Citizen Groups Call on Congress to Pass “Appalachian Community Health Emergency Act”
Wednesday, August 20, 2014
Adam Beitman, Sierra Club, (202) 675-2385 or email@example.com
Jim Sconyers, Sierra Club, (304) 698-9628, firstname.lastname@example.org
Vivian Stockman, Ohio Valley Environmental Coalition, (304) 360-1979, email@example.com
Cindy Rank, West Virginia Highlands Conservancy, (304) 924-5802, firstname.lastname@example.org
Vernon Haltom, Coal River Mountain Watch, 304-952-4610, email@example.com
WASHINGTON, D.C. – In a ruling this week, the U.S. District Court for the Southern District of West Virginia rejected a challenge by community groups for a permit to start up a new mountaintop removal coal mine in Boone County, West Virginia, near the communities of Peytona and Racine. The court ruled that the Army Corps of Engineers is free to ignore human health risks in making its permitting decision. This is the second case in which a federal court has ruled that the Corps has discretion to ignore peer-reviewed studies which reveal the danger faced by communities located near surface coal mines in Appalachia. In March, the U.S. Court of Appeals for the Sixth Circuit upheld a similar ruling from a U.S. District Court in Kentucky regarding a permit for a Kentucky mine. The West Virginia permit is for Raven Crest Contracting’s Boone #5 mine.
“This new ruling in West Virginia demonstrates the need for immediate passage of the Appalachian Community Health Emergency (ACHE) Act, HR 526, which would stop all new Mountaintop Removal mining until and unless our government determines it is safe,” said Jim Sconyers, Sierra Club West Virginia Chapter Chair. “Although the evidence of major health impacts continues to grow, Congress is abdicating its responsibility to protect our communities.”
Since 2007, researchers have published more than two dozen peer reviewed studies showing significant negative health consequences to residents of coal-mining communities in Appalachia. These studies show a correlation between mountaintop removal mining and dangerous medical issues including higher rates of birth defects, certain forms of cancer, higher heart, lung and kidney disease rates and a lower life expectancy than the average American. All of the studies account for other socio-economic variables that might be present in rural Appalachia. Notably, the District Court’s decision did not question the validity of these studies.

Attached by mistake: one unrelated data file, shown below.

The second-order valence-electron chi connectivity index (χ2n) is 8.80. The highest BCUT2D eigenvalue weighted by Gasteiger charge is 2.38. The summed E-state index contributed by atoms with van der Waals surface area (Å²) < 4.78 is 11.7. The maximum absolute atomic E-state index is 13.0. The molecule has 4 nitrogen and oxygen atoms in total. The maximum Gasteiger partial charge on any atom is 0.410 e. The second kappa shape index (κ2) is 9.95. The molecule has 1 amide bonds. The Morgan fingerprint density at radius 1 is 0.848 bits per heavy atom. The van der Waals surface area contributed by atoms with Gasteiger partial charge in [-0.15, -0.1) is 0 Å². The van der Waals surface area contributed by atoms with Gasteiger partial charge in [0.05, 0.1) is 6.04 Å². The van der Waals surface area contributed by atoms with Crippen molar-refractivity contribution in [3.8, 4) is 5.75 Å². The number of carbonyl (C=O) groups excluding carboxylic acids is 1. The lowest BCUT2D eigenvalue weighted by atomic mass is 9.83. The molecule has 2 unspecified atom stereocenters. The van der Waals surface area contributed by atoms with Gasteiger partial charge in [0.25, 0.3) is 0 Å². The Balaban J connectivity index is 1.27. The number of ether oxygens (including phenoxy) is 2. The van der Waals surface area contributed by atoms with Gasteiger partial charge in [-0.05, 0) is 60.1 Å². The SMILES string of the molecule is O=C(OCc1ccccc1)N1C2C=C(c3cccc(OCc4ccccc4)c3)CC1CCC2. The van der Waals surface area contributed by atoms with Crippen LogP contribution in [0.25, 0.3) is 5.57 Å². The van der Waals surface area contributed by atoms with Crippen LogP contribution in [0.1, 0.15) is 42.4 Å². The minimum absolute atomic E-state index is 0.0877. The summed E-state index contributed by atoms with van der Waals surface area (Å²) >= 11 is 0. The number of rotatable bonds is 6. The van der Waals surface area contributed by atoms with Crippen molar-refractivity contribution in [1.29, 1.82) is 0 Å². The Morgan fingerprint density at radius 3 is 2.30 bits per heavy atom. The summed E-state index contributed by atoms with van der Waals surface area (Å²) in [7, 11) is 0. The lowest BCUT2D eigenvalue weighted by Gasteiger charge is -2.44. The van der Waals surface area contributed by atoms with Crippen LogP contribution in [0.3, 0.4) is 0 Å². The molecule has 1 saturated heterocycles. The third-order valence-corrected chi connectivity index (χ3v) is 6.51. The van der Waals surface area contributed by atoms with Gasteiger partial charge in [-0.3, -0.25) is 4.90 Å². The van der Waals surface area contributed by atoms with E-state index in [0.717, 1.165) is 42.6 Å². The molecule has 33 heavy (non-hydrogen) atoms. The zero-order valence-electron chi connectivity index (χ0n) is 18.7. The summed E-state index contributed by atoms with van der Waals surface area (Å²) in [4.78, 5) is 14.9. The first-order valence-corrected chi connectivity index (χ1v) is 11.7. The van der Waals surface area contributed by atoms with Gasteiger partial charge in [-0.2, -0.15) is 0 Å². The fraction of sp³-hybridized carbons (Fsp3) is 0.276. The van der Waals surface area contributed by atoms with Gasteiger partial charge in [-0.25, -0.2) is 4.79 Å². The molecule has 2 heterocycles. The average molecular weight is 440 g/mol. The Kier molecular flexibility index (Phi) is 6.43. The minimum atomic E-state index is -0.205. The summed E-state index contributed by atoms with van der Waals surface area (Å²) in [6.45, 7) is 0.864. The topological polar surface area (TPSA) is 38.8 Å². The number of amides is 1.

“It’s outrageous that our own government claims it doesn’t have to consider the health of its citizens,” said Vivian Stockman of the Ohio Valley Environmental Coalition. “The policy that was upheld by the District Court lets the Obama administration ignore the evidence of increased risks of cancer, heart disease, and other serious, even deadly, health problems from mountaintop removal coal mines. This policy puts Appalachian people at risk. The system is clearly broken and needs to be fixed.”
“It’s high time that the Congress starts taking these studies seriously. Continued approval of these destructive mines is harmful to the health of anyone living near them, and should be stopped immediately through legislation” said Cynthia Ellis, President of the West Virginia Highlands Conservancy.
"Again, we're told that no agency has to consider the health of people living near mountaintop removal. Again, we're told that our lives don't matter.” said Debbie Jarrell Co-Director of Coal River Mountain Watch. “This is why we need the Appalachian Community Health Emergency (ACHE) Act, HR 526. The ACHE Act would halt new or expanded mountaintop removal until the federal government can prove that this abominable practice does not harm our health."
About the Sierra Club
The Sierra Club is America’s largest and most influential grassroots environmental organization, with more than 2.4 million members and supporters nationwide. In addition to creating opportunities for people of all ages, levels and locations to have meaningful outdoor experiences, the Sierra Club works to safeguard the health of our communities, protect wildlife, and preserve our remaining wild places through grassroots activism, public education, lobbying, and litigation. For more information, visit http://www.sierraclub.org.